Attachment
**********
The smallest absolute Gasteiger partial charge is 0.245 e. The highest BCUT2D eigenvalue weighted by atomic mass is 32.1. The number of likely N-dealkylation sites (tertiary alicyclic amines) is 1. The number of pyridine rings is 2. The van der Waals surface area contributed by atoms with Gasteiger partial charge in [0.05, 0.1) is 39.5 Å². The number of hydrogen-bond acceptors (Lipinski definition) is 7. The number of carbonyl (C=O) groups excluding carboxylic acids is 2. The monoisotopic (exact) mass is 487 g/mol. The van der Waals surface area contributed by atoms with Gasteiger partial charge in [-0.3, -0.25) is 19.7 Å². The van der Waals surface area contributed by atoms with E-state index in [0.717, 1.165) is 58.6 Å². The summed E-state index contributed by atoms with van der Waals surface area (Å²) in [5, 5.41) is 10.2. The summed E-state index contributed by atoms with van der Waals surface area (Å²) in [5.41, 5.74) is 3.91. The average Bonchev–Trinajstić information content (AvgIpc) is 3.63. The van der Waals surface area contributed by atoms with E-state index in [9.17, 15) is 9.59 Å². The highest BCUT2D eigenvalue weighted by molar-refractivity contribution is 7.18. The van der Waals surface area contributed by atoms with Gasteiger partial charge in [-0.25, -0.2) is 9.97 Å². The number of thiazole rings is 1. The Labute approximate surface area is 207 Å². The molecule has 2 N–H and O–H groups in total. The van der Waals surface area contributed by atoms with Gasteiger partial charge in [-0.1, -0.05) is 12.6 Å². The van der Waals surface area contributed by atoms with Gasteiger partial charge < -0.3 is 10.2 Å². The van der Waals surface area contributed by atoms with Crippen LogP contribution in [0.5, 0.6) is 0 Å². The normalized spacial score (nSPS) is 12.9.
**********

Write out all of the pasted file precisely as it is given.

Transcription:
The smallest absolute Gasteiger partial charge is 0.245 e. The highest BCUT2D eigenvalue weighted by atomic mass is 32.1. The number of likely N-dealkylation sites (tertiary alicyclic amines) is 1. The number of pyridine rings is 2. The van der Waals surface area contributed by atoms with Gasteiger partial charge in [0.05, 0.1) is 39.5 Å². The number of hydrogen-bond acceptors (Lipinski definition) is 7. The number of carbonyl (C=O) groups excluding carboxylic acids is 2. The monoisotopic (exact) mass is 487 g/mol. The van der Waals surface area contributed by atoms with Gasteiger partial charge in [-0.3, -0.25) is 19.7 Å². The van der Waals surface area contributed by atoms with E-state index in [0.717, 1.165) is 58.6 Å². The summed E-state index contributed by atoms with van der Waals surface area (Å²) in [5, 5.41) is 10.2. The summed E-state index contributed by atoms with van der Waals surface area (Å²) in [5.41, 5.74) is 3.91. The average Bonchev–Trinajstić information content (AvgIpc) is 3.63. The van der Waals surface area contributed by atoms with E-state index in [9.17, 15) is 9.59 Å². The highest BCUT2D eigenvalue weighted by molar-refractivity contribution is 7.18. The van der Waals surface area contributed by atoms with Gasteiger partial charge in [-0.25, -0.2) is 9.97 Å². The number of thiazole rings is 1. The Labute approximate surface area is 207 Å². The molecule has 2 N–H and O–H groups in total. The van der Waals surface area contributed by atoms with Gasteiger partial charge in [-0.1, -0.05) is 12.6 Å². The van der Waals surface area contributed by atoms with Gasteiger partial charge < -0.3 is 10.2 Å². The van der Waals surface area contributed by atoms with Crippen LogP contribution in [0.5, 0.6) is 0 Å². The normalized spacial score (nSPS) is 12.9.